I love exotic, faraway places. Don’t get me wrong, I have enjoyed many a European city break, weeks spent in the Italian lakes, and the most amazing weekend in Iceland. But for me there’s something really special about discovering new places, half the world away.

I had first taken note of Lombok on a TV programme showcasing its white sand beaches under the shadows of dramatic Mount Rinjani. This was all I needed to begin planning and soon I had a rough itinerary mapped out for me and my other half. The only problem was that, with only two weeks holiday to take, we knew we would fall victim to the old adage of ‘too much to do, too little time’ – but thought we’d give it a good go all the same.

On arrival at Bali’s Denpasar airport, we transferred to one of Sanur's beachfront hotels. For a relaxing beach resort break or a base for exploring the rest of Bali on day trips, Sanur is a lovely choice. Many of the hotels here have fragrant, tropical gardens, with lily ponds and ornamental features, as well as glorious swimming pools. We loved wandering along the beachfront lined with traditional ‘jukung’ fishing boats and discovering what Sanur had to offer.

But we’ve always done things quite independently, so after a short stay here enjoying our hotel's Club benefits, we headed to the airport for the 20-minute flight over to Lombok. Regularly described as ‘the new Bali’– pre-tourist infrastructure – this volcanic island is where boutique hotels sit alongside roadside shacks selling corn on the cob, and air-conditioned taxis transporting holidaymakers are overtaken by scuffed mopeds laden with everything from furniture to chickens. Lombok is not untouched, but it’s definitely far from spoilt.

Our base here was Senggigi on the west coast – Lombok’s most popular spot with tourists but still quiet compared to Bali, with low-rise buildings, swaying palms, sweeping bays and particularly stunning sunsets. We toyed with the idea of climbing Mount Rinjani – an active volcano whose highlight is a wonderfully blue crater lake – but with the climb taking three days, that’s one for next time.

A couple of days later and we were on the move again, this time taking a boat to one of Lombok’s offshore islands: Gili Meno. Together with Gili Trawangan and Gili Air, Gili Meno makes up the fabled ‘Gilis’. Popular for years on the backpacker circuit, these rustic, bohemian islands are car-free (the method of transport is either bicycle or horse-drawn carts called cidomos) and perhaps offer a taste of what some of Thailand’s islands may have been like in years gone by. And they’re not only for backpackers – some of the accommodation here is excellent, and we met a real range of holidaymakers during our stay.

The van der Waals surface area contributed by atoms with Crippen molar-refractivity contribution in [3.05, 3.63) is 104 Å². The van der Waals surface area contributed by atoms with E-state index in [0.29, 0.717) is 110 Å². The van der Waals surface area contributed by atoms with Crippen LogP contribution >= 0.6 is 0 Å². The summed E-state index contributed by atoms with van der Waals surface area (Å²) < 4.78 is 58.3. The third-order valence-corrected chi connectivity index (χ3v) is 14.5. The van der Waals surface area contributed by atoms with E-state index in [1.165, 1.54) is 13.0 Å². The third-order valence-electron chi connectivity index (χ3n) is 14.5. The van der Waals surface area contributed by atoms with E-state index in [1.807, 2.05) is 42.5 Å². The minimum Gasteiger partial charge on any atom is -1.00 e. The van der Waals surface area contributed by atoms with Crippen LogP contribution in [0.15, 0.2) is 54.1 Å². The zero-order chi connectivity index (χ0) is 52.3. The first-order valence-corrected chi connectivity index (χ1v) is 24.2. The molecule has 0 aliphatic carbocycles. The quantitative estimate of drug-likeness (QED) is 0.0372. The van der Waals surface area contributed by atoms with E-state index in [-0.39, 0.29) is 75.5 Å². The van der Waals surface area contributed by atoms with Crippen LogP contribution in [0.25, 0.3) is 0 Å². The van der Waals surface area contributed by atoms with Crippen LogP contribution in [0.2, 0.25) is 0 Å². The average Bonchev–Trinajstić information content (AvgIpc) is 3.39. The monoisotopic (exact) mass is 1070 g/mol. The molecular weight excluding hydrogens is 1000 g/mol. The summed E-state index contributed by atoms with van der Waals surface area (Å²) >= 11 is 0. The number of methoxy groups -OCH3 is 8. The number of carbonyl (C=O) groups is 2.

So we were dropped off on a stunning stretch of beach on tiny Gili Meno – the least developed of the three islands – and spent our days castaway, lounging on the (quite corally) sands, snorkelling offshore, dining on mouthwatering nasi goreng and enjoying ice cold beers as the sun went down. A particular highlight was taking a jukung out to ‘turtle point’, frequented by Hawksbill and green sea turtles. On Gili Meno, they call it the ‘turtle capital of the world’. It didn’t disappoint – I saw more turtles in those clear waters than I’d ever seen in my life. We also visited the island’s turtle sanctuary, where little hatchlings are given the best start in life, housed in tanks away from predators.

Gili Trawangan is just a short hop over from Gili Meno. Affectionately known as ‘Gili T’, this is the liveliest of the Gilis but, in real terms, is still pretty chilled out. Diving is a big thing here, and the main street is populated with dive schools in between restaurants serving up freshly grilled seafood, market stalls and bars – even the customary Irish pub.

From Gili T, it’s roughly an hour and a half by boat to Bali’s Padang Bai port, where we had arranged a shared minibus transfer up to one of Bali’s most well-known destinations: Ubud. Readers of the bestselling novel, Eat, Pray, Love will probably expect a lot from Ubud; I know I did. In spite of its obvious growth over the years and everything that comes with that, I loved it. As the ‘cultural heart’ of Bali, it has a charming café culture, with boutiques and excellent eateries as well as temples and markets. We wandered along Monkey Forest Road, taking in all the sights, and entered the sacred Monkey Forest. The obvious highlights here are the numerous cheeky, banana-thieving macaques, who provide all the entertainment desired of them. But the Monkey Forest is also a visual delight, with intricately-carved statues, sacred temples, and 115 species of tree.

Ubud’s surrounding area is enchanting. High in the rainforest canopy are a number of luxury hotels, cleverly built into the hillside, with floating pools and elaborate walkways. A little further out and you reach Tegallalang. This is handicraft central, with the roads in and out of the village lined with an Aladdin’s Cave of souvenir shops and workshops. But the real reason to travel here is to see the rice terraces – giant steps of lush green cascading to the valley floor. These rice terraces are so easily accessible from Ubud centre, and for us they had a definite ‘wow’ factor. And then that was it; time was up on an unforgettable two week adventure.

Of course we couldn’t possibly have crammed everything that Bali and Lombok has to offer into two weeks, but it gave us a great taste of the region, and it felt like we’d had an ‘experience’ rather than a holiday. Especially with an overnight stay in Kuala Lumpur packed in on the way home.

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